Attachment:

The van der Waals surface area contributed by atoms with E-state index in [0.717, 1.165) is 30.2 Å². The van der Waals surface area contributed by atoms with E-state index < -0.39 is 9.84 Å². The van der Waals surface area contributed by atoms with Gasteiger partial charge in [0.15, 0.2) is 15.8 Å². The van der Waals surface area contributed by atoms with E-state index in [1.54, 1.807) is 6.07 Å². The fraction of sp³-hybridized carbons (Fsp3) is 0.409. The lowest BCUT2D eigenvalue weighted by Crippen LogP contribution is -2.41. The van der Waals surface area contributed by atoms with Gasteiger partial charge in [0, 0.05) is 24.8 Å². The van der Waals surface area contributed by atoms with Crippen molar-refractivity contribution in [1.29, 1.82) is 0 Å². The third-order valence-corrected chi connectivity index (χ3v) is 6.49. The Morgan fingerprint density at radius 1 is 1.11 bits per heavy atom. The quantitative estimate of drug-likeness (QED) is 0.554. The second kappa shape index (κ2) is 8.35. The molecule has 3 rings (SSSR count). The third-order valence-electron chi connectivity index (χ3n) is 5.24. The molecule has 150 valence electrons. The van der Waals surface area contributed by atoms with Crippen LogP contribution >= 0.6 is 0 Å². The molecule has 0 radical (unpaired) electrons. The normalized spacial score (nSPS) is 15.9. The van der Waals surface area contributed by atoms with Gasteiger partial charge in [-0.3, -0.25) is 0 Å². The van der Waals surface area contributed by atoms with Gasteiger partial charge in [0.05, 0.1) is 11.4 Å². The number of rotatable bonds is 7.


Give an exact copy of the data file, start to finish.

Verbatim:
The van der Waals surface area contributed by atoms with E-state index in [0.717, 1.165) is 30.2 Å². The van der Waals surface area contributed by atoms with E-state index < -0.39 is 9.84 Å². The van der Waals surface area contributed by atoms with Gasteiger partial charge in [0.15, 0.2) is 15.8 Å². The van der Waals surface area contributed by atoms with E-state index in [1.54, 1.807) is 6.07 Å². The fraction of sp³-hybridized carbons (Fsp3) is 0.409. The lowest BCUT2D eigenvalue weighted by Crippen LogP contribution is -2.41. The van der Waals surface area contributed by atoms with Gasteiger partial charge in [0, 0.05) is 24.8 Å². The van der Waals surface area contributed by atoms with Crippen molar-refractivity contribution in [1.29, 1.82) is 0 Å². The third-order valence-corrected chi connectivity index (χ3v) is 6.49. The Morgan fingerprint density at radius 1 is 1.11 bits per heavy atom. The quantitative estimate of drug-likeness (QED) is 0.554. The second kappa shape index (κ2) is 8.35. The molecule has 3 rings (SSSR count). The third-order valence-electron chi connectivity index (χ3n) is 5.24. The molecule has 150 valence electrons. The van der Waals surface area contributed by atoms with Crippen LogP contribution >= 0.6 is 0 Å². The molecule has 0 radical (unpaired) electrons. The normalized spacial score (nSPS) is 15.9. The van der Waals surface area contributed by atoms with Gasteiger partial charge in [-0.3, -0.25) is 0 Å². The van der Waals surface area contributed by atoms with Gasteiger partial charge in [0.05, 0.1) is 11.4 Å². The number of rotatable bonds is 7.